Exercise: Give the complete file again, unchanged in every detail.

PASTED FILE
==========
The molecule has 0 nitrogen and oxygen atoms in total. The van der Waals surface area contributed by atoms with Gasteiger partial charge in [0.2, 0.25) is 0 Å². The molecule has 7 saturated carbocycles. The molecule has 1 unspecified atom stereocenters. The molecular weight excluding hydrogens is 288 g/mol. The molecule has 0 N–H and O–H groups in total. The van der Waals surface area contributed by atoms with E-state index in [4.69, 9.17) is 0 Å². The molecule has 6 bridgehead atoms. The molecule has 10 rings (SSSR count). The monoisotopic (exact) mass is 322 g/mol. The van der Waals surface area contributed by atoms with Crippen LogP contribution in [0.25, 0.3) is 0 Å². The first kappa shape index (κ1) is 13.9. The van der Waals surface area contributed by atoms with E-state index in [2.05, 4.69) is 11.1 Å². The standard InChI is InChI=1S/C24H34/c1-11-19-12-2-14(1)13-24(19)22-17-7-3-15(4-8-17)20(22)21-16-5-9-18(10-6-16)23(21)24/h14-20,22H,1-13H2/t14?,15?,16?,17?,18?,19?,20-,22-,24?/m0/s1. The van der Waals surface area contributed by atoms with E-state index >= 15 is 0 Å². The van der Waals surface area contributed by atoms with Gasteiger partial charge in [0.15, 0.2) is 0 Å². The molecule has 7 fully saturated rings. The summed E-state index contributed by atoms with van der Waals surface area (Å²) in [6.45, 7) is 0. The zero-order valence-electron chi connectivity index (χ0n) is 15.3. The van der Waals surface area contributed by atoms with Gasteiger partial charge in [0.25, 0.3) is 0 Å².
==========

The molecule has 0 nitrogen and oxygen atoms in total. The van der Waals surface area contributed by atoms with Gasteiger partial charge in [0.2, 0.25) is 0 Å². The molecule has 7 saturated carbocycles. The molecule has 1 unspecified atom stereocenters. The molecular weight excluding hydrogens is 288 g/mol. The molecule has 0 N–H and O–H groups in total. The van der Waals surface area contributed by atoms with E-state index in [4.69, 9.17) is 0 Å². The molecule has 6 bridgehead atoms. The molecule has 10 rings (SSSR count). The monoisotopic (exact) mass is 322 g/mol. The van der Waals surface area contributed by atoms with Crippen LogP contribution in [0.25, 0.3) is 0 Å². The first kappa shape index (κ1) is 13.9. The van der Waals surface area contributed by atoms with E-state index in [2.05, 4.69) is 11.1 Å². The standard InChI is InChI=1S/C24H34/c1-11-19-12-2-14(1)13-24(19)22-17-7-3-15(4-8-17)20(22)21-16-5-9-18(10-6-16)23(21)24/h14-20,22H,1-13H2/t14?,15?,16?,17?,18?,19?,20-,22-,24?/m0/s1. The van der Waals surface area contributed by atoms with E-state index >= 15 is 0 Å². The van der Waals surface area contributed by atoms with Gasteiger partial charge in [0.15, 0.2) is 0 Å². The molecule has 7 fully saturated rings. The summed E-state index contributed by atoms with van der Waals surface area (Å²) in [6.45, 7) is 0. The zero-order valence-electron chi connectivity index (χ0n) is 15.3. The van der Waals surface area contributed by atoms with Gasteiger partial charge in [0.25, 0.3) is 0 Å².